Getting Centered

Almost unnoticed, much of the University's scholarly work has migrated from departments and individual professors' offices to dozens—perhaps hundreds—of freestanding centers (and institutes, projects, and programs). These entities enable faculty members to explore new areas of inquiry quickly and to collaborate across disciplinary lines. But the centers may also deflect attention from teaching priorities; they may evade appropriate oversight; and, like all academic entities, they exhibit a tendency to ossify, morphing from the temporary to the eternal. Thus academic centers are facing scrutiny by deans hoping to strike the proper balance between intellectual innovation and organizational overload.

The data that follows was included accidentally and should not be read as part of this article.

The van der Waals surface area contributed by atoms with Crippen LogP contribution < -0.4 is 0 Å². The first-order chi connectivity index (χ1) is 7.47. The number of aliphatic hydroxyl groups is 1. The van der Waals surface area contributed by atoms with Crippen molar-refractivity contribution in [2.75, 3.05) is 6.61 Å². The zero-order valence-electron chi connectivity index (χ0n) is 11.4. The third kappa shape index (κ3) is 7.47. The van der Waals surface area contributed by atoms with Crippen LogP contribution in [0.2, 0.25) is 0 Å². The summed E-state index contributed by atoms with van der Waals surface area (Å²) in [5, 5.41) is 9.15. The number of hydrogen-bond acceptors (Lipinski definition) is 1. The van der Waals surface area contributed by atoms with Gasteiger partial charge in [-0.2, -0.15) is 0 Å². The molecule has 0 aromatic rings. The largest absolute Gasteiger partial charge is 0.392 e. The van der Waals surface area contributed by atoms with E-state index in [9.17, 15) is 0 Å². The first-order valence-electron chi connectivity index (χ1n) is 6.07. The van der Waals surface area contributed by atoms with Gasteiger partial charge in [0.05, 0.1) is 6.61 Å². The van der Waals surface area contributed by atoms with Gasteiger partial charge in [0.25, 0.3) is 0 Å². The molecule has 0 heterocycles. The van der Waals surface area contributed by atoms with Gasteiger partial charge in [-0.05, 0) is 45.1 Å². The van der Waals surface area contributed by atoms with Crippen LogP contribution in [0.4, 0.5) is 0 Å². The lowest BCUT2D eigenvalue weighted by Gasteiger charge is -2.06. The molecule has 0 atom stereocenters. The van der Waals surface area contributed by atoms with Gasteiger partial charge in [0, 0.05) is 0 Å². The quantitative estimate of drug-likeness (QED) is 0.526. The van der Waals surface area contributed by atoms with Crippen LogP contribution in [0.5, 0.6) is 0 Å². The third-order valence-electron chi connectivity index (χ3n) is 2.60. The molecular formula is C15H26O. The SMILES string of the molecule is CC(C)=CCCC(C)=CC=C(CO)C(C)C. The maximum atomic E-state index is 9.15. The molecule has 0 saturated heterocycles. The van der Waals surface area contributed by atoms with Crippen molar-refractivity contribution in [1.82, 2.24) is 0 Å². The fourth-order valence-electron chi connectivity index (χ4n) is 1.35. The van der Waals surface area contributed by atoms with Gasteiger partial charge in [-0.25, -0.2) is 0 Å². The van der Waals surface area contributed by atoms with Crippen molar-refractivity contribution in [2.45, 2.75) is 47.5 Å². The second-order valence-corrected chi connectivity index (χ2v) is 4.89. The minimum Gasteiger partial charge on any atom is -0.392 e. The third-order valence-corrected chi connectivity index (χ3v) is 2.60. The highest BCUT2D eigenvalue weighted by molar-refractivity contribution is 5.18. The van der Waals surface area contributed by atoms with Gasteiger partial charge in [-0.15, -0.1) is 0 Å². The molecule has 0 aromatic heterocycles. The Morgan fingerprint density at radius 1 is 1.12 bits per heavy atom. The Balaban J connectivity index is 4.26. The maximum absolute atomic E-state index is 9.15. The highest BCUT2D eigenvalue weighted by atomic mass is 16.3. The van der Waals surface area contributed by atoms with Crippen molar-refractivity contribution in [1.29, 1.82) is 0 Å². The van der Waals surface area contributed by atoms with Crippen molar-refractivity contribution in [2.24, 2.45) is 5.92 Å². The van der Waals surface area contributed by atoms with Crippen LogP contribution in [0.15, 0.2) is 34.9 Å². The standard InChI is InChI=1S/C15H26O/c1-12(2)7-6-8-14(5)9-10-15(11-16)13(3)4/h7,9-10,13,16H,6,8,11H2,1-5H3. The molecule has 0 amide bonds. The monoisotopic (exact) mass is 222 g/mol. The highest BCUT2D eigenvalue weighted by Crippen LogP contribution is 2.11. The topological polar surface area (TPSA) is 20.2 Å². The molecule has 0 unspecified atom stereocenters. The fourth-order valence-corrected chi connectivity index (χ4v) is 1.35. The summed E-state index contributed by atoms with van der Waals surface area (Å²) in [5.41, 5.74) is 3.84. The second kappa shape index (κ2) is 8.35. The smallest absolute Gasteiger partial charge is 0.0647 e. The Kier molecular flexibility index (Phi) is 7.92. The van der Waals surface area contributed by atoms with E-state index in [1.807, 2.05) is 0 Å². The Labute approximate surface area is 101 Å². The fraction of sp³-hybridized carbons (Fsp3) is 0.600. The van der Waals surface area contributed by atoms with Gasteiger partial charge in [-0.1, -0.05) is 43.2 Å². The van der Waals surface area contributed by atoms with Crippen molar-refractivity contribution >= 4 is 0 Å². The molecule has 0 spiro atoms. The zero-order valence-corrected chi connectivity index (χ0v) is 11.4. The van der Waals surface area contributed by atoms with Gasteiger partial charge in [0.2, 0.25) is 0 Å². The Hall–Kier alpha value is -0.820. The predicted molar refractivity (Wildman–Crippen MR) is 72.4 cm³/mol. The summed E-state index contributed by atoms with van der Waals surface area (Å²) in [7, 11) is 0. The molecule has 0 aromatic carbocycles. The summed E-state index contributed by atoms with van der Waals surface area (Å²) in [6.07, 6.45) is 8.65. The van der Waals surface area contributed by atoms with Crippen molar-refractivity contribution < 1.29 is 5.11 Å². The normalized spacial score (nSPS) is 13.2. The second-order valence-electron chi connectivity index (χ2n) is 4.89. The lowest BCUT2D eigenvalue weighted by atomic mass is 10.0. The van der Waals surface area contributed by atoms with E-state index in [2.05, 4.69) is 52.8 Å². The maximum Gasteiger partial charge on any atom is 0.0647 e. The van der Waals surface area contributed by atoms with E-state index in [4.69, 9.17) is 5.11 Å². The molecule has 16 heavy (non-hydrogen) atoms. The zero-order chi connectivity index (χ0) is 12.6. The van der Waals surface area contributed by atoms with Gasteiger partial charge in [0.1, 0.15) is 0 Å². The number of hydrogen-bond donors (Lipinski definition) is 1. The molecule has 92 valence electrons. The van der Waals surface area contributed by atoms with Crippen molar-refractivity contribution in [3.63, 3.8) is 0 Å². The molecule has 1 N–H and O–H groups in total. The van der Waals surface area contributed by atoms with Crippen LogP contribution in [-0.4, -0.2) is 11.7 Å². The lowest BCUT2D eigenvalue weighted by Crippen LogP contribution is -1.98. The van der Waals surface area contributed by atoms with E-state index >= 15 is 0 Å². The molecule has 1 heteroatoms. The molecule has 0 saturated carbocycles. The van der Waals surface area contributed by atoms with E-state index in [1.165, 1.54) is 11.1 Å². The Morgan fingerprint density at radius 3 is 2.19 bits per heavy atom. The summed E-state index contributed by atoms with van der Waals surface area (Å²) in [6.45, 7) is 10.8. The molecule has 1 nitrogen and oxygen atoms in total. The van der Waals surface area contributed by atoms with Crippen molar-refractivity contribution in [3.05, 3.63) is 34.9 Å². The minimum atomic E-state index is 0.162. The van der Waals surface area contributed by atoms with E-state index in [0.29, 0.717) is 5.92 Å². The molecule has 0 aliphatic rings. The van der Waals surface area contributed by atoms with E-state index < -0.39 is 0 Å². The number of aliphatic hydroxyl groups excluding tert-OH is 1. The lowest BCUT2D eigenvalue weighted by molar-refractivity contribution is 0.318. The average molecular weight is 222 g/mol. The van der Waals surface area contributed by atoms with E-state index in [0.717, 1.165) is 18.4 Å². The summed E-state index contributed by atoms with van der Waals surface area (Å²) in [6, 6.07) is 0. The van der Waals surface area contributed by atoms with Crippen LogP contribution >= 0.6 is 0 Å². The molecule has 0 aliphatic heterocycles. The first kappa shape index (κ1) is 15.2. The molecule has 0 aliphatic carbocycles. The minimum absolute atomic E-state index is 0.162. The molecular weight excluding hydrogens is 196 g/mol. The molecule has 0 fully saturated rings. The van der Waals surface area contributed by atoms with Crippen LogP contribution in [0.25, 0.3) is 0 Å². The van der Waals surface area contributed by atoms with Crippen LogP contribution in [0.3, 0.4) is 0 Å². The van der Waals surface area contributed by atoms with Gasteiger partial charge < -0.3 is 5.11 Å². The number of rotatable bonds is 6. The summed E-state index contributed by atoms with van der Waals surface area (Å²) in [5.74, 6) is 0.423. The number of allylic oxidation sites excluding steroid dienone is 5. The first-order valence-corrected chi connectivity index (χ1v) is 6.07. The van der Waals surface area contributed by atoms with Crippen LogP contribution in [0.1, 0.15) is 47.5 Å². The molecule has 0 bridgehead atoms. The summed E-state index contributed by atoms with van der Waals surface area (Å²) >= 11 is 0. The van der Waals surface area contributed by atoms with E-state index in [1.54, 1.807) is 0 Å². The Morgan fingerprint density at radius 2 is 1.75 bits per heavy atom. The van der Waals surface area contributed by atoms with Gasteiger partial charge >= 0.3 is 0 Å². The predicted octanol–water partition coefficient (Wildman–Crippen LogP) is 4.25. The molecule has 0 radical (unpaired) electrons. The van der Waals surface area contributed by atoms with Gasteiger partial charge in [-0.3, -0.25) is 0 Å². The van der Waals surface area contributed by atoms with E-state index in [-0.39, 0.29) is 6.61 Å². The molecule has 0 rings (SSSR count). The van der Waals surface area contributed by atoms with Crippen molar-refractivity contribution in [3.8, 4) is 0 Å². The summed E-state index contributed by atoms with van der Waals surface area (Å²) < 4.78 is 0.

First, consider the dimensions of the phenomenon. Bernard Bailyn, Adams University Professor emeritus, recalls that during his graduate studies in the late 1940s and early 1950s, members of the history faculty were affiliated with one extra-departmental center, on Russian studies. Today, he notes, there are at least 10, including centers for Afro-American studies, East Asia, European studies, Japan, Korea, Latin America, the Middle East, international studies, and the Charles Warren Center for Studies in American History, which has been his own scholarly home. Elsewhere in the Faculty of Arts and Sciences (FAS), there are centers for everything from textile research to genomics and microscopic structures.